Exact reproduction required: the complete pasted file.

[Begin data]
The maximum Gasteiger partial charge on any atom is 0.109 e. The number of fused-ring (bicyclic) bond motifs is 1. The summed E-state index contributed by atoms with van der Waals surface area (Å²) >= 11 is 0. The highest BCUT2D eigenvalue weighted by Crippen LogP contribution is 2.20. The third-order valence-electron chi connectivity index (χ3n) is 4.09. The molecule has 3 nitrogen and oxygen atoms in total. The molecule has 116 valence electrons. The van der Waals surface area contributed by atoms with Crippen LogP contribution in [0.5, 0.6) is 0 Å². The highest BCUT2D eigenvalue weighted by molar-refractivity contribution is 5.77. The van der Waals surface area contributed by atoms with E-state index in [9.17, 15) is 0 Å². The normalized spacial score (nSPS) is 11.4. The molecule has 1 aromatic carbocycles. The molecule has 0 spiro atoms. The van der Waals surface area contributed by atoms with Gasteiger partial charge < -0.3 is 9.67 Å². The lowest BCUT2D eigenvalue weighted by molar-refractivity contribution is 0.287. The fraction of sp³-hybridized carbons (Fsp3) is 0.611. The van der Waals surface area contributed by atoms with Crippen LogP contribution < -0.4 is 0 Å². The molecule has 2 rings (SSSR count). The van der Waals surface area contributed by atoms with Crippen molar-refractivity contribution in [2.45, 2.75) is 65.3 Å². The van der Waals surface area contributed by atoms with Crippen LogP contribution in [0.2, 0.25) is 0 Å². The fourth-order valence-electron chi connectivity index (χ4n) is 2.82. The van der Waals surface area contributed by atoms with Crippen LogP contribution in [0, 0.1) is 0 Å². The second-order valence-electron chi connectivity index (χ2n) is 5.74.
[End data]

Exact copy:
The maximum Gasteiger partial charge on any atom is 0.109 e. The number of fused-ring (bicyclic) bond motifs is 1. The summed E-state index contributed by atoms with van der Waals surface area (Å²) >= 11 is 0. The highest BCUT2D eigenvalue weighted by Crippen LogP contribution is 2.20. The third-order valence-electron chi connectivity index (χ3n) is 4.09. The molecule has 3 nitrogen and oxygen atoms in total. The molecule has 116 valence electrons. The van der Waals surface area contributed by atoms with Crippen LogP contribution in [0.5, 0.6) is 0 Å². The highest BCUT2D eigenvalue weighted by molar-refractivity contribution is 5.77. The van der Waals surface area contributed by atoms with E-state index in [9.17, 15) is 0 Å². The normalized spacial score (nSPS) is 11.4. The molecule has 1 aromatic carbocycles. The molecule has 0 spiro atoms. The van der Waals surface area contributed by atoms with Gasteiger partial charge < -0.3 is 9.67 Å². The lowest BCUT2D eigenvalue weighted by molar-refractivity contribution is 0.287. The fraction of sp³-hybridized carbons (Fsp3) is 0.611. The van der Waals surface area contributed by atoms with Crippen LogP contribution < -0.4 is 0 Å². The molecule has 2 rings (SSSR count). The van der Waals surface area contributed by atoms with Crippen molar-refractivity contribution in [2.45, 2.75) is 65.3 Å². The van der Waals surface area contributed by atoms with Crippen LogP contribution in [0.2, 0.25) is 0 Å². The fourth-order valence-electron chi connectivity index (χ4n) is 2.82. The van der Waals surface area contributed by atoms with Crippen LogP contribution in [0, 0.1) is 0 Å². The second-order valence-electron chi connectivity index (χ2n) is 5.74.